The objective of this study was to establish the risk factors associated with both lambing difficulty and lamb mortality in the Irish sheep multibreed population. A total of 135 470 lambing events from 42 675 ewes in 839 Irish crossbred and purebred flocks were available. Risk factors associated with producer-scored ewe lambing difficulty score (scale of one (no difficulty) to four (severe difficulty)) were determined using linear mixed models. Risk factors associated with the logit of the probability of lamb mortality at birth (i.e. binary trait) were determined using generalised estimating equations. For each dependent variable, a series of simple regression models were developed as well as a multiple regression model. In the simple regression models, greater lambing difficulty was associated with quadruplet bearing, younger ewes, of terminal breed origin, lambing in February; for example, first parity ewes experienced greater (P<0.001) lambing difficulty (1.56±0.02) than older ewes. The association between lambing difficulty and all factors persisted in the multiple regression model, and the trend in fixed effects level solutions did not differ from the trend observed in the simple regression models. In the simple regression analyses, a greater odds of lamb mortality was associated with male lambs (1.31 times more likely of death than females), lambs of very light (2 to 3 kg) and very heavy (>7.0 kg) birth weights, quadruplet born lambs and lambs that experienced a more difficult lambing (predicted probability of death for lambs that required severe and veterinary assistance of 0.15 and 0.32, respectively); lambs from dual-purpose breeds and born to younger ewes were also at greater risk of mortality. In the multiple regression model, the association between ewe parity, age at first lambing, year of lambing and lamb mortality no longer persisted. The trend in solutions of the levels of each fixed effect that remained associated with lamb mortality in the multiple regression model, did not differ from the trends observed in the simple regression models although the differential in relative risk between the different lambing difficulty scores was greater in the multiple regression model. Results from this study show that many common flock- and animal-level factors are associated with both lambing difficulty and lamb mortality and management of different risk category groups (e.g. scanned litter sizes, ewe age groups) can be used to appropriately manage the flock at lambing to reduce their incidence.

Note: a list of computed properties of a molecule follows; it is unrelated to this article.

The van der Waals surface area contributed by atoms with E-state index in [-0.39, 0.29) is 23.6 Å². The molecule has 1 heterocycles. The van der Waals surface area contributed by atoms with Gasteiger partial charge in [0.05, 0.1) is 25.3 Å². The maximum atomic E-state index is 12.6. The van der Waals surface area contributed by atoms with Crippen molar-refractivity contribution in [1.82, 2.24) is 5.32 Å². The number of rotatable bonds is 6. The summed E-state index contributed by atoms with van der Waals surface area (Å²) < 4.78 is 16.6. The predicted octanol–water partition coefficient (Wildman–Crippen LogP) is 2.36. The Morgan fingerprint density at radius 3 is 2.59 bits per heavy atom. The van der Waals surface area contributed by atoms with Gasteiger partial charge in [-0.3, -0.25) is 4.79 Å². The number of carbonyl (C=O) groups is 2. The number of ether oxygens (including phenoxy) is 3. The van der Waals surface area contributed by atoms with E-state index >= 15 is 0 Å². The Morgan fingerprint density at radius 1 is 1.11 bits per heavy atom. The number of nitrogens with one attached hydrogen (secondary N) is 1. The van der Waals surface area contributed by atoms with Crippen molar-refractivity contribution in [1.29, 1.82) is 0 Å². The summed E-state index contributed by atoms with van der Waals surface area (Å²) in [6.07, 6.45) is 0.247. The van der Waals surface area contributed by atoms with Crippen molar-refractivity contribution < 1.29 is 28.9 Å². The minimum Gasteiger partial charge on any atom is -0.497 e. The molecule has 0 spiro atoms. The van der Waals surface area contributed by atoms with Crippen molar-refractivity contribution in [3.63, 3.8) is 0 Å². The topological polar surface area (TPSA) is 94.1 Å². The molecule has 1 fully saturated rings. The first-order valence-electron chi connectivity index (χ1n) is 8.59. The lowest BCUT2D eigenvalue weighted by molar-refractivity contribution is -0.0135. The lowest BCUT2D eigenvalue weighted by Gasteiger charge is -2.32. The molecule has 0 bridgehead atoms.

The aim of the present study was to estimate genetic parameters for calcium (Ca), phosphorus (P) and titratable acidity (TA) in bovine milk predicted by mid-IR spectroscopy (MIRS). Data consisted of 2458 Italian Holstein−Friesian cows sampled once in 220 farms. Information per sample on protein and fat percentage, pH and somatic cell count, as well as test-day milk yield, was also available. (Co)variance components were estimated using univariate and bivariate animal linear mixed models. Fixed effects considered in the analyses were herd of sampling, parity, lactation stage and a two-way interaction between parity and lactation stage; an additive genetic and residual term were included in the models as random effects. Estimates of heritability for Ca, P and TA were 0.10, 0.12 and 0.26, respectively. Positive moderate to strong phenotypic correlations (0.33 to 0.82) existed between Ca, P and TA, whereas phenotypic weak to moderate correlations (0.00 to 0.45) existed between these traits with both milk quality and yield. Moderate to strong genetic correlations (0.28 to 0.92) existed between Ca, P and TA, and between these predicted traits with both fat and protein percentage (0.35 to 0.91). The existence of heritable genetic variation for Ca, P and TA, coupled with the potential to predict these components for routine cow milk testing, imply that genetic gain in these traits is indeed possible.